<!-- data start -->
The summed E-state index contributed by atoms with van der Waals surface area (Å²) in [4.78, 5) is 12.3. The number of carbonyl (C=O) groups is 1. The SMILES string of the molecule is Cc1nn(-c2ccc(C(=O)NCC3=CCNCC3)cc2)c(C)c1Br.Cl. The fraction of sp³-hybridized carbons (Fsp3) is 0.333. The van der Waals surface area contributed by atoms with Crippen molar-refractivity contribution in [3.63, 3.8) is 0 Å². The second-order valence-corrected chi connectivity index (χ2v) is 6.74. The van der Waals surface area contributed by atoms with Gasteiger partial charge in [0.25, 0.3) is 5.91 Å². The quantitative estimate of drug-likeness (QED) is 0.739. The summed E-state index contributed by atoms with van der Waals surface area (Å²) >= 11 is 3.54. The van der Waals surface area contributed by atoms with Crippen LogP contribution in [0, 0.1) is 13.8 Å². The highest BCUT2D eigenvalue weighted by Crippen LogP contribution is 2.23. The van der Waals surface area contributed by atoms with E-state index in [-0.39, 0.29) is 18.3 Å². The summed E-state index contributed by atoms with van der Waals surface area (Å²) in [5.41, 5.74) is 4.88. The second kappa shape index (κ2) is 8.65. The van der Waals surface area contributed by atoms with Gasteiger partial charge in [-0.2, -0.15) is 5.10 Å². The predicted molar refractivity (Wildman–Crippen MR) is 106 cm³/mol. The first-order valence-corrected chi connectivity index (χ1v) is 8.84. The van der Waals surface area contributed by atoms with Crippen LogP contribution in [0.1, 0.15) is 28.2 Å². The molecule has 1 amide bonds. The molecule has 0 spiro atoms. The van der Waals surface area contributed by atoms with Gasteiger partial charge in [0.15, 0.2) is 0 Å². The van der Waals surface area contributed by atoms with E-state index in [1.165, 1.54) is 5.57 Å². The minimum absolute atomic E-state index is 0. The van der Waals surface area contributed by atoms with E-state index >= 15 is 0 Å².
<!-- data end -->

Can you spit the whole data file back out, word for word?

The summed E-state index contributed by atoms with van der Waals surface area (Å²) in [4.78, 5) is 12.3. The number of carbonyl (C=O) groups is 1. The SMILES string of the molecule is Cc1nn(-c2ccc(C(=O)NCC3=CCNCC3)cc2)c(C)c1Br.Cl. The fraction of sp³-hybridized carbons (Fsp3) is 0.333. The van der Waals surface area contributed by atoms with Crippen molar-refractivity contribution in [3.63, 3.8) is 0 Å². The second-order valence-corrected chi connectivity index (χ2v) is 6.74. The van der Waals surface area contributed by atoms with Gasteiger partial charge in [0.25, 0.3) is 5.91 Å². The quantitative estimate of drug-likeness (QED) is 0.739. The summed E-state index contributed by atoms with van der Waals surface area (Å²) >= 11 is 3.54. The van der Waals surface area contributed by atoms with Crippen LogP contribution in [0, 0.1) is 13.8 Å². The highest BCUT2D eigenvalue weighted by Crippen LogP contribution is 2.23. The van der Waals surface area contributed by atoms with E-state index in [-0.39, 0.29) is 18.3 Å². The summed E-state index contributed by atoms with van der Waals surface area (Å²) in [5.41, 5.74) is 4.88. The second kappa shape index (κ2) is 8.65. The van der Waals surface area contributed by atoms with Gasteiger partial charge in [-0.2, -0.15) is 5.10 Å². The predicted molar refractivity (Wildman–Crippen MR) is 106 cm³/mol. The first-order valence-corrected chi connectivity index (χ1v) is 8.84. The van der Waals surface area contributed by atoms with Crippen LogP contribution in [0.1, 0.15) is 28.2 Å². The molecule has 1 amide bonds. The molecule has 0 spiro atoms. The van der Waals surface area contributed by atoms with Gasteiger partial charge in [0.15, 0.2) is 0 Å². The van der Waals surface area contributed by atoms with E-state index in [1.165, 1.54) is 5.57 Å². The minimum absolute atomic E-state index is 0. The van der Waals surface area contributed by atoms with E-state index >= 15 is 0 Å².